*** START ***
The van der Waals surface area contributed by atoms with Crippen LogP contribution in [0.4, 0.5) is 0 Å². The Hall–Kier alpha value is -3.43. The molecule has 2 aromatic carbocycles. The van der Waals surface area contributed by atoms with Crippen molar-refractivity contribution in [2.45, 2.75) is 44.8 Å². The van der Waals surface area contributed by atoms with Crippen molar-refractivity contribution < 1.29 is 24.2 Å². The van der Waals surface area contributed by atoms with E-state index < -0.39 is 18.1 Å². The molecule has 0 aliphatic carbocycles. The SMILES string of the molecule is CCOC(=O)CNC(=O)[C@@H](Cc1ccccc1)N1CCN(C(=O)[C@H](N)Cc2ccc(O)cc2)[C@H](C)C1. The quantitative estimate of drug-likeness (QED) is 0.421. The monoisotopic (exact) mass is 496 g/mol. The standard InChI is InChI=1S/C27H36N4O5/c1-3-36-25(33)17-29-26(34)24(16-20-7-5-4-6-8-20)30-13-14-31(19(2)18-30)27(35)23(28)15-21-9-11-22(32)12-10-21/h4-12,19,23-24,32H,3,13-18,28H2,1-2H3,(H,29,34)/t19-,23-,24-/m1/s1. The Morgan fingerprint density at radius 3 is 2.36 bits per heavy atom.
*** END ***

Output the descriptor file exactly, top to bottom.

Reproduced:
The van der Waals surface area contributed by atoms with Crippen LogP contribution in [0.4, 0.5) is 0 Å². The Hall–Kier alpha value is -3.43. The molecule has 2 aromatic carbocycles. The van der Waals surface area contributed by atoms with Crippen molar-refractivity contribution in [2.45, 2.75) is 44.8 Å². The van der Waals surface area contributed by atoms with Crippen molar-refractivity contribution < 1.29 is 24.2 Å². The van der Waals surface area contributed by atoms with E-state index < -0.39 is 18.1 Å². The molecule has 0 aliphatic carbocycles. The SMILES string of the molecule is CCOC(=O)CNC(=O)[C@@H](Cc1ccccc1)N1CCN(C(=O)[C@H](N)Cc2ccc(O)cc2)[C@H](C)C1. The quantitative estimate of drug-likeness (QED) is 0.421. The monoisotopic (exact) mass is 496 g/mol. The standard InChI is InChI=1S/C27H36N4O5/c1-3-36-25(33)17-29-26(34)24(16-20-7-5-4-6-8-20)30-13-14-31(19(2)18-30)27(35)23(28)15-21-9-11-22(32)12-10-21/h4-12,19,23-24,32H,3,13-18,28H2,1-2H3,(H,29,34)/t19-,23-,24-/m1/s1. The Morgan fingerprint density at radius 3 is 2.36 bits per heavy atom.